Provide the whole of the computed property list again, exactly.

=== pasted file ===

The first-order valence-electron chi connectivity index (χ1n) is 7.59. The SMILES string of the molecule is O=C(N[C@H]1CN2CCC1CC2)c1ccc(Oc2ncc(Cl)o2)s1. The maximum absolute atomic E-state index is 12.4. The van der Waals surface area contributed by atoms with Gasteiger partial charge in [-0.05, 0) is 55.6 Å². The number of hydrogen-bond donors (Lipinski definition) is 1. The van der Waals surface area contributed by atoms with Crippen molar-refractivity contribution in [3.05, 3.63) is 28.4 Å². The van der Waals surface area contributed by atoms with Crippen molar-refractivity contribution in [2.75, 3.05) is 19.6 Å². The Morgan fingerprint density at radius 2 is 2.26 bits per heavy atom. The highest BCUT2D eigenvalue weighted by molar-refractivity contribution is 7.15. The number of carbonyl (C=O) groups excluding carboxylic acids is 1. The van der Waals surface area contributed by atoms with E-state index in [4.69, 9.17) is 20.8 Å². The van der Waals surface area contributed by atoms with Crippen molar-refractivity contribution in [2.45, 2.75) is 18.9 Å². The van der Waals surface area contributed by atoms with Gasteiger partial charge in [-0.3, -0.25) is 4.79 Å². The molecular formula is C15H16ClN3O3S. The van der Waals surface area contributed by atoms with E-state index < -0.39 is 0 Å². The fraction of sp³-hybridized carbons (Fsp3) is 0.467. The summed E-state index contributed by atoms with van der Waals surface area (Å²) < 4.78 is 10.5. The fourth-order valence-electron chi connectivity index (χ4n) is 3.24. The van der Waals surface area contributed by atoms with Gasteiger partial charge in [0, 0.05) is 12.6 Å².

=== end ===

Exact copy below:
The first-order valence-electron chi connectivity index (χ1n) is 7.59. The SMILES string of the molecule is O=C(N[C@H]1CN2CCC1CC2)c1ccc(Oc2ncc(Cl)o2)s1. The maximum absolute atomic E-state index is 12.4. The van der Waals surface area contributed by atoms with Gasteiger partial charge in [-0.05, 0) is 55.6 Å². The number of hydrogen-bond donors (Lipinski definition) is 1. The van der Waals surface area contributed by atoms with Crippen molar-refractivity contribution in [3.05, 3.63) is 28.4 Å². The van der Waals surface area contributed by atoms with Crippen molar-refractivity contribution in [2.75, 3.05) is 19.6 Å². The Morgan fingerprint density at radius 2 is 2.26 bits per heavy atom. The highest BCUT2D eigenvalue weighted by molar-refractivity contribution is 7.15. The number of carbonyl (C=O) groups excluding carboxylic acids is 1. The van der Waals surface area contributed by atoms with E-state index in [4.69, 9.17) is 20.8 Å². The van der Waals surface area contributed by atoms with Crippen molar-refractivity contribution in [2.45, 2.75) is 18.9 Å². The van der Waals surface area contributed by atoms with Gasteiger partial charge in [-0.3, -0.25) is 4.79 Å². The molecular formula is C15H16ClN3O3S. The van der Waals surface area contributed by atoms with E-state index < -0.39 is 0 Å². The fraction of sp³-hybridized carbons (Fsp3) is 0.467. The summed E-state index contributed by atoms with van der Waals surface area (Å²) < 4.78 is 10.5. The fourth-order valence-electron chi connectivity index (χ4n) is 3.24. The van der Waals surface area contributed by atoms with Gasteiger partial charge in [0, 0.05) is 12.6 Å².